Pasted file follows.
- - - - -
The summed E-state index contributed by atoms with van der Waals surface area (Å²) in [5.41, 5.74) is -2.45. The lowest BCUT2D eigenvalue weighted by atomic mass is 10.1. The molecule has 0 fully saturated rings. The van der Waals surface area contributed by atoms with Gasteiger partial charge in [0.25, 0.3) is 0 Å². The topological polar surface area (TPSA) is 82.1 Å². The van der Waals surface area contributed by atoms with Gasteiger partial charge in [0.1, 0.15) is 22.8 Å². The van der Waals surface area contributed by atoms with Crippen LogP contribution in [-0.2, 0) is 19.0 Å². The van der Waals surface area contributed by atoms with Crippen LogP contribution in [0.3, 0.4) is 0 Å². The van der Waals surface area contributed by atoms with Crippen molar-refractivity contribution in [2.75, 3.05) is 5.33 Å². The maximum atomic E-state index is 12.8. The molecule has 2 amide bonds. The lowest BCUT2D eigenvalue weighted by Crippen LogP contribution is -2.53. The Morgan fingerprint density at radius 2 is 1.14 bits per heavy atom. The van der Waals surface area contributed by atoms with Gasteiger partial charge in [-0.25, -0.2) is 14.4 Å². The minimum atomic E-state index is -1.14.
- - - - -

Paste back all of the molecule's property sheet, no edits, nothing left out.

The summed E-state index contributed by atoms with van der Waals surface area (Å²) in [5.41, 5.74) is -2.45. The lowest BCUT2D eigenvalue weighted by atomic mass is 10.1. The molecule has 0 fully saturated rings. The van der Waals surface area contributed by atoms with Gasteiger partial charge in [0.25, 0.3) is 0 Å². The topological polar surface area (TPSA) is 82.1 Å². The van der Waals surface area contributed by atoms with Gasteiger partial charge in [0.1, 0.15) is 22.8 Å². The van der Waals surface area contributed by atoms with Crippen LogP contribution in [-0.2, 0) is 19.0 Å². The van der Waals surface area contributed by atoms with Crippen LogP contribution in [0.3, 0.4) is 0 Å². The van der Waals surface area contributed by atoms with Crippen molar-refractivity contribution in [2.75, 3.05) is 5.33 Å². The maximum atomic E-state index is 12.8. The molecule has 2 amide bonds. The lowest BCUT2D eigenvalue weighted by Crippen LogP contribution is -2.53. The Morgan fingerprint density at radius 2 is 1.14 bits per heavy atom. The van der Waals surface area contributed by atoms with Gasteiger partial charge in [-0.25, -0.2) is 14.4 Å². The minimum atomic E-state index is -1.14.